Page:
What Has Happened to ‘Sex Trafficking’?
The question assumes two things: 1) that trafficking for sexual exploitation was in focus in the past, but 2) this is now no longer the case. Both assumptions are worth teasing out.
Currently, it is not uncommon to hear that ‘sex trafficking’ is a fad grounded in simplistic stereotypes about gender, migration and labour that has resulted in some spectacularly poorly designed (and harmful) interventions. Due to improvements in data (we now know trafficking takes place within other labour sectors) and more nuanced reflections regarding programming (rescuing presumed victims in the sex trade tends to create more problems than it solves), many agencies and donors have shifted focus accordingly. In short, the reason for the decline in the focus on sex trafficking is that the anti-trafficking sector has become more enlightened.
I disagree with this view.
First of all, it is not entirely clear that a focus on trafficking for sexual exploitation has decreased. Whereas it is the case that some agencies that received considerable donor funding in the past (especially if it involved children) are now experiencing donor fatigue, this is not necessarily the case elsewhere. For example, I am currently a commission member as part of a public inquiry into trafficking in New South Wales, Australia, where “sex trafficking” remains a key concern, despite several voices calling for a broadened focus on labour trafficking. Similarly, whereas several agencies in the Mekong region seem ‘fed up’ with more than a decade of anti-trafficking, this is seen as the ‘new thing’ Down Under. Hence, there are intriguing time lags between different regions. In Scandinavia, including my native Norway, trafficking for sexual exploitation remains the main focus both in media and in government interventions, where criminalizing the ‘demand side’ has been in vogue for some time (although it has lately been increasingly critiqued). In the Mekong region itself, some agencies, such as the Somaly Mam Foundation, seem to maintain success in generating both media attention and funding. Rather than assuming that anti-trafficking is a coherent, monolithic entity, it is important to recognize that it is a rather porous and fragmented constellation of agencies, donors and implementers which manifests itself differently in various geographical contexts. There is no such thing as a general ‘view’ or ‘trend’ when it comes to the combat against trafficking for sexual exploitation.
Secondly, the notion that there has been a huge focus on sex trafficking, although not incorrect, needs to be qualified. A concern with trafficking for sexual exploitation goes back more than a hundred years – the first international convention dates back to 1904 – but very few States ratified those laws. In other words, up until the Palermo Protocol, ‘sex trafficking’ was predominately a media concern without much will to address it politically. All this changed with the advent of the UN antitrafficking protocol in 2000. Yet the reason for this change has much more to do with nation States’ concern regarding controlling migration, as well as security concerns. The same goes for the plethora of government action plans, laws, MOUs and government funding for anti-trafficking. As such, the focus on sex within anti-trafficking has in some ways always been cosmetic.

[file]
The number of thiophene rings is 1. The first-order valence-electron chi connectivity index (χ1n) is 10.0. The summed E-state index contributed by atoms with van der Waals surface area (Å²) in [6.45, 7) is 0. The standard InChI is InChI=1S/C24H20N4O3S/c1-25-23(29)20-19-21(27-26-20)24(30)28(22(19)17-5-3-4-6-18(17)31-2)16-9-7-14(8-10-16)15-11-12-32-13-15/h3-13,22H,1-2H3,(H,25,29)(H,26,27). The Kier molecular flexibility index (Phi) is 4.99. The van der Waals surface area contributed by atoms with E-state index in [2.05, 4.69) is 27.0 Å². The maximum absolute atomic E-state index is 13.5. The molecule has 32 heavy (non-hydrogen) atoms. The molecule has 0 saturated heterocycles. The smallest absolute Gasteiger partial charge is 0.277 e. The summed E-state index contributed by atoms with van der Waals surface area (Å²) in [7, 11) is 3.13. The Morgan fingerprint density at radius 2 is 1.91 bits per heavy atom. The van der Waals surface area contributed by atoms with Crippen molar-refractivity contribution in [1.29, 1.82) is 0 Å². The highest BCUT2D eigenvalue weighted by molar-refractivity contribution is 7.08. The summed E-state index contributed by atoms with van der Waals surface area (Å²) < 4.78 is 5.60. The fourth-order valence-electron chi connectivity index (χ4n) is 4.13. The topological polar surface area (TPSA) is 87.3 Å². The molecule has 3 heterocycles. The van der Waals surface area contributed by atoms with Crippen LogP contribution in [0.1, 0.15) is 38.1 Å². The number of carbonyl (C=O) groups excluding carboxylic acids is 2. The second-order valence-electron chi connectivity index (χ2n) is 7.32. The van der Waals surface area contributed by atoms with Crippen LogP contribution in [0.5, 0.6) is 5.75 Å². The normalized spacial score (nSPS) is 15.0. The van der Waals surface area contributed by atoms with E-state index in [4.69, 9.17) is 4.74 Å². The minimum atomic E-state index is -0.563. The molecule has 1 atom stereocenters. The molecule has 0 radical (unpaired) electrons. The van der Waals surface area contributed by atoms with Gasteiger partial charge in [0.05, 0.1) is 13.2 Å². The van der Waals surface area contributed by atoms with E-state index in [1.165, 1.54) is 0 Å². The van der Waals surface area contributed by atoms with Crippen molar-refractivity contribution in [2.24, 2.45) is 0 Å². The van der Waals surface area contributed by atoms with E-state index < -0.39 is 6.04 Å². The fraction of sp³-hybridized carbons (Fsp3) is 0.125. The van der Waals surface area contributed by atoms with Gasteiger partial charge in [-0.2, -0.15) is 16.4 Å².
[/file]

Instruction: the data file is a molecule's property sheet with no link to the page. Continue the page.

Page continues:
Thirdly, it is unsurprising that particular aid challenges, such as ‘sex trafficking’, seem to exhaust themselves. The aid industry is full of fashions and fads, such as ‘microcredit’ and ‘sustainable development,’ which were celebrated in the 1990s. Trafficking is not immune from this. (As one Thai NGO worker once told me, “In the 1990s we called it ‘child sex tourism,’ now we call it ‘sex trafficking.’)
Trafficking for sexual exploitation always grabs attention, but there is a certain inherent donor fatigue, as it is immensely difficult to design good and meaningful programmes, let alone produce credible data on its prevalence. No wonder both donors and implementers get tired of combating sex trafficking as a solid evidence base and results remain opaque. Several agencies (IOM included) have gradually started to address other sectors, such as the fishing industry, which has contributed to a reorientation of programmes. Although numbers remain elusive, it is in some ways more straightforward for aid agencies to engage sectors other than sex work, as programmes do not get bogged down with endless debates regarding agency and consent as they do within prostitution. However, it does not mean that ‘sex trafficking’ disappears, only that the language slightly changes over time. Hence, many agencies advocate a broader focus on labour. Some see ‘safe migration’ as the new thing. Others see ‘child protection’ – which many agencies did in the 1990s – as the best way forward. Yet another group sees supply chain governance as “‘cutting-edge’ (despite the fact that political economic literature has spent considerable time theorizing this phenomenon back since the 19th century).
Prostitution fascinates. And, within the public domain, questions of ‘free will’ often reduces itself from a concern regarding structural inequality to the question of the female body, whether it is ‘sex trafficking,’ prostitution, the burqa, female genital mutilation, foot binding or cosmetic surgery. And why should policymakers care about this? The general public’s sensibilities to the imposition on women’s bodies and agency is so self-evident that it manifests itself again and again in various contexts. Although several donors and programmes now appear to address broader structural problems of labour (such as a focus on supply chains), it is important to note that policy and programming can quickly slip back to a focus on the individual, biological body – the ‘trafficking survivor.’ It is precisely this idiom that ‘sex trafficking’ captures so well.